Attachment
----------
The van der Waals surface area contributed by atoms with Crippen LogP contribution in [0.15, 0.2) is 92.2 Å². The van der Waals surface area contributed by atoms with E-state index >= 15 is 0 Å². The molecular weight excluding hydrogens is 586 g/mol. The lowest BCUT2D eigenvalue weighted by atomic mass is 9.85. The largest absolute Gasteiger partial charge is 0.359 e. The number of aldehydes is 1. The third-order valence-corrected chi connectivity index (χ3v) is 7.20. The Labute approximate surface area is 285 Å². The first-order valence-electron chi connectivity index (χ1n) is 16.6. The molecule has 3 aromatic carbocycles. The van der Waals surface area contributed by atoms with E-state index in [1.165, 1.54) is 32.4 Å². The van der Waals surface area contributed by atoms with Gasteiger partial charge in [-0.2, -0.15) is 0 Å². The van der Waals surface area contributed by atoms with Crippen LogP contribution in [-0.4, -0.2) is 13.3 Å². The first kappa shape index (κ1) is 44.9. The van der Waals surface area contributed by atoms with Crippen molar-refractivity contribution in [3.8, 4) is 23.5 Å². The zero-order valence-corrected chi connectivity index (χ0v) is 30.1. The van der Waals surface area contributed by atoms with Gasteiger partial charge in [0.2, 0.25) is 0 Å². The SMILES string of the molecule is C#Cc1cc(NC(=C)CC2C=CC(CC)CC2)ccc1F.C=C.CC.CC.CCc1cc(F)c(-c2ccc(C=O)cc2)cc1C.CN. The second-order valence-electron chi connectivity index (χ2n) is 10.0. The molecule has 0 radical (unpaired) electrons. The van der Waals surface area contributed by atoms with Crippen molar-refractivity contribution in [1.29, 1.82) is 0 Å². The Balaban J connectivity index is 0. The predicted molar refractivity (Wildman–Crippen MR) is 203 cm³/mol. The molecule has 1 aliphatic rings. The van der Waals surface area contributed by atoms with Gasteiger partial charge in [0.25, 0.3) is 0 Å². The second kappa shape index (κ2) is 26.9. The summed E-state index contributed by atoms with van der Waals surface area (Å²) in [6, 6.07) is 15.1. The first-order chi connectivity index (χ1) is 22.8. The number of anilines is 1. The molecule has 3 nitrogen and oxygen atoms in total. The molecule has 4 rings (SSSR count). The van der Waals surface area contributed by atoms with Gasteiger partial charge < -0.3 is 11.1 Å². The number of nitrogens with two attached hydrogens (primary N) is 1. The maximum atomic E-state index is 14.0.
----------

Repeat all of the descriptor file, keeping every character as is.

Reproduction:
The van der Waals surface area contributed by atoms with Crippen LogP contribution in [0.15, 0.2) is 92.2 Å². The van der Waals surface area contributed by atoms with E-state index >= 15 is 0 Å². The molecular weight excluding hydrogens is 586 g/mol. The lowest BCUT2D eigenvalue weighted by atomic mass is 9.85. The largest absolute Gasteiger partial charge is 0.359 e. The number of aldehydes is 1. The third-order valence-corrected chi connectivity index (χ3v) is 7.20. The Labute approximate surface area is 285 Å². The first-order valence-electron chi connectivity index (χ1n) is 16.6. The molecule has 3 aromatic carbocycles. The van der Waals surface area contributed by atoms with E-state index in [1.165, 1.54) is 32.4 Å². The van der Waals surface area contributed by atoms with Gasteiger partial charge in [-0.2, -0.15) is 0 Å². The van der Waals surface area contributed by atoms with Crippen LogP contribution in [-0.4, -0.2) is 13.3 Å². The first kappa shape index (κ1) is 44.9. The van der Waals surface area contributed by atoms with Crippen molar-refractivity contribution in [3.8, 4) is 23.5 Å². The zero-order valence-corrected chi connectivity index (χ0v) is 30.1. The van der Waals surface area contributed by atoms with Gasteiger partial charge in [0.2, 0.25) is 0 Å². The SMILES string of the molecule is C#Cc1cc(NC(=C)CC2C=CC(CC)CC2)ccc1F.C=C.CC.CC.CCc1cc(F)c(-c2ccc(C=O)cc2)cc1C.CN. The second-order valence-electron chi connectivity index (χ2n) is 10.0. The molecule has 0 radical (unpaired) electrons. The van der Waals surface area contributed by atoms with Crippen molar-refractivity contribution in [1.29, 1.82) is 0 Å². The Balaban J connectivity index is 0. The predicted molar refractivity (Wildman–Crippen MR) is 203 cm³/mol. The molecule has 1 aliphatic rings. The van der Waals surface area contributed by atoms with Gasteiger partial charge in [0.25, 0.3) is 0 Å². The second kappa shape index (κ2) is 26.9. The summed E-state index contributed by atoms with van der Waals surface area (Å²) in [6, 6.07) is 15.1. The first-order chi connectivity index (χ1) is 22.8. The number of anilines is 1. The molecule has 3 nitrogen and oxygen atoms in total. The molecule has 4 rings (SSSR count). The van der Waals surface area contributed by atoms with Gasteiger partial charge < -0.3 is 11.1 Å². The number of nitrogens with two attached hydrogens (primary N) is 1. The maximum atomic E-state index is 14.0.